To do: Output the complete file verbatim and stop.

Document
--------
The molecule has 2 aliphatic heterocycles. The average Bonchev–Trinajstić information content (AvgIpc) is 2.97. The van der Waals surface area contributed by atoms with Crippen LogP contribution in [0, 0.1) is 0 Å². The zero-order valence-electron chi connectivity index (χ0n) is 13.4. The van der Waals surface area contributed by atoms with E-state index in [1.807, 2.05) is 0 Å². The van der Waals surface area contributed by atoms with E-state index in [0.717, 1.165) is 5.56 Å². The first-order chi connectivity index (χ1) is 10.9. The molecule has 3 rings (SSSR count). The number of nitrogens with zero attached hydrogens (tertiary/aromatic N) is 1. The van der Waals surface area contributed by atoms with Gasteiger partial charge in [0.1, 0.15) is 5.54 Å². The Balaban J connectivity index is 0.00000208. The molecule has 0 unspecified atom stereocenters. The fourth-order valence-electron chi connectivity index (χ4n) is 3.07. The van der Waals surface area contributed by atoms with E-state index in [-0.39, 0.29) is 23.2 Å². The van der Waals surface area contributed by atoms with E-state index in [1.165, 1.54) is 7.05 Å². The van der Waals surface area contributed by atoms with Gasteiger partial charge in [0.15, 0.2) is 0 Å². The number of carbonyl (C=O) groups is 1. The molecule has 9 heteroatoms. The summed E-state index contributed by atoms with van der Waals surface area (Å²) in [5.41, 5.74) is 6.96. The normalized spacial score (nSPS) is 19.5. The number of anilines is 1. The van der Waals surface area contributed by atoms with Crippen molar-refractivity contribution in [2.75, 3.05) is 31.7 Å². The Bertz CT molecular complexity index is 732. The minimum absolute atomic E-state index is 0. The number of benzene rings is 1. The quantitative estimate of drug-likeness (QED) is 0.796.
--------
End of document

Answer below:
The molecule has 2 aliphatic heterocycles. The average Bonchev–Trinajstić information content (AvgIpc) is 2.97. The van der Waals surface area contributed by atoms with Crippen LogP contribution in [0, 0.1) is 0 Å². The zero-order valence-electron chi connectivity index (χ0n) is 13.4. The van der Waals surface area contributed by atoms with E-state index in [1.807, 2.05) is 0 Å². The van der Waals surface area contributed by atoms with E-state index in [0.717, 1.165) is 5.56 Å². The first-order chi connectivity index (χ1) is 10.9. The molecule has 3 rings (SSSR count). The number of nitrogens with zero attached hydrogens (tertiary/aromatic N) is 1. The van der Waals surface area contributed by atoms with Gasteiger partial charge in [0.1, 0.15) is 5.54 Å². The Balaban J connectivity index is 0.00000208. The molecule has 0 unspecified atom stereocenters. The fourth-order valence-electron chi connectivity index (χ4n) is 3.07. The van der Waals surface area contributed by atoms with E-state index in [-0.39, 0.29) is 23.2 Å². The van der Waals surface area contributed by atoms with E-state index in [1.165, 1.54) is 7.05 Å². The van der Waals surface area contributed by atoms with Gasteiger partial charge in [0.15, 0.2) is 0 Å². The number of carbonyl (C=O) groups is 1. The molecule has 9 heteroatoms. The summed E-state index contributed by atoms with van der Waals surface area (Å²) in [5.41, 5.74) is 6.96. The normalized spacial score (nSPS) is 19.5. The number of anilines is 1. The van der Waals surface area contributed by atoms with Crippen molar-refractivity contribution in [2.75, 3.05) is 31.7 Å². The Bertz CT molecular complexity index is 732. The minimum absolute atomic E-state index is 0. The number of benzene rings is 1. The quantitative estimate of drug-likeness (QED) is 0.796.